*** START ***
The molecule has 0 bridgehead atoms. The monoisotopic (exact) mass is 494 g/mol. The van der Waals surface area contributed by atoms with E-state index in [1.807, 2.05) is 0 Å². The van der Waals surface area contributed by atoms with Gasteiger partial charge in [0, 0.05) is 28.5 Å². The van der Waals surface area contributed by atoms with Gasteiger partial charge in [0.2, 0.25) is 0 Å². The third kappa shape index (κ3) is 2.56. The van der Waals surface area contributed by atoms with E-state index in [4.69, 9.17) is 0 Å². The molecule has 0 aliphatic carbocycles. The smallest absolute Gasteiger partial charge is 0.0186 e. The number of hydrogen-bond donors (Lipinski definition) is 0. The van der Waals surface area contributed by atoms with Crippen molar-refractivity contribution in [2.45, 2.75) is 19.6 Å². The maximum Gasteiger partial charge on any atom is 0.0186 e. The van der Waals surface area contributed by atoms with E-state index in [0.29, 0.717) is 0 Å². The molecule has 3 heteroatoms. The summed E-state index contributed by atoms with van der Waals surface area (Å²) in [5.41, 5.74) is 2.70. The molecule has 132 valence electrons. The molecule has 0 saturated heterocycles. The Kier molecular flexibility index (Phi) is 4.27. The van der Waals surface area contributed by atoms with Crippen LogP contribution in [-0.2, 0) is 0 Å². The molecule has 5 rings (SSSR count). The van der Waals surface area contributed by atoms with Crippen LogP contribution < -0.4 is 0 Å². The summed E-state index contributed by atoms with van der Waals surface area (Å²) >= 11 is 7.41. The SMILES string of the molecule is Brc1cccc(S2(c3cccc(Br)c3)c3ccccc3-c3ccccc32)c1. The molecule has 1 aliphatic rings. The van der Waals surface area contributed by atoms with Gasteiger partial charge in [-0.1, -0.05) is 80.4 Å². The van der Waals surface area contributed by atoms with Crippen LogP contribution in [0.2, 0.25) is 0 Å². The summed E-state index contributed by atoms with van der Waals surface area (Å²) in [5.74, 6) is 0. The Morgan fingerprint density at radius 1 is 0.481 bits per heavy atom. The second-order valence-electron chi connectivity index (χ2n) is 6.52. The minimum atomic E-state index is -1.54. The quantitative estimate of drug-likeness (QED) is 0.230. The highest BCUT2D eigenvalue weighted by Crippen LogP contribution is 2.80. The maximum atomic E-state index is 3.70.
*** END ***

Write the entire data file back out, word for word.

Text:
The molecule has 0 bridgehead atoms. The monoisotopic (exact) mass is 494 g/mol. The van der Waals surface area contributed by atoms with E-state index in [1.807, 2.05) is 0 Å². The van der Waals surface area contributed by atoms with Gasteiger partial charge in [0, 0.05) is 28.5 Å². The van der Waals surface area contributed by atoms with Gasteiger partial charge in [0.2, 0.25) is 0 Å². The third kappa shape index (κ3) is 2.56. The van der Waals surface area contributed by atoms with E-state index in [4.69, 9.17) is 0 Å². The molecule has 0 aliphatic carbocycles. The smallest absolute Gasteiger partial charge is 0.0186 e. The number of hydrogen-bond donors (Lipinski definition) is 0. The van der Waals surface area contributed by atoms with Crippen molar-refractivity contribution in [2.45, 2.75) is 19.6 Å². The maximum Gasteiger partial charge on any atom is 0.0186 e. The van der Waals surface area contributed by atoms with E-state index in [0.29, 0.717) is 0 Å². The molecule has 3 heteroatoms. The summed E-state index contributed by atoms with van der Waals surface area (Å²) in [5.41, 5.74) is 2.70. The molecule has 132 valence electrons. The molecule has 0 saturated heterocycles. The Kier molecular flexibility index (Phi) is 4.27. The van der Waals surface area contributed by atoms with Crippen LogP contribution in [-0.2, 0) is 0 Å². The molecule has 5 rings (SSSR count). The van der Waals surface area contributed by atoms with Crippen LogP contribution < -0.4 is 0 Å². The summed E-state index contributed by atoms with van der Waals surface area (Å²) >= 11 is 7.41. The SMILES string of the molecule is Brc1cccc(S2(c3cccc(Br)c3)c3ccccc3-c3ccccc32)c1. The molecule has 1 aliphatic rings. The van der Waals surface area contributed by atoms with Gasteiger partial charge in [-0.1, -0.05) is 80.4 Å². The van der Waals surface area contributed by atoms with Crippen LogP contribution in [0.2, 0.25) is 0 Å². The summed E-state index contributed by atoms with van der Waals surface area (Å²) in [5.74, 6) is 0. The Morgan fingerprint density at radius 1 is 0.481 bits per heavy atom. The second-order valence-electron chi connectivity index (χ2n) is 6.52. The minimum atomic E-state index is -1.54. The quantitative estimate of drug-likeness (QED) is 0.230. The highest BCUT2D eigenvalue weighted by Crippen LogP contribution is 2.80. The maximum atomic E-state index is 3.70.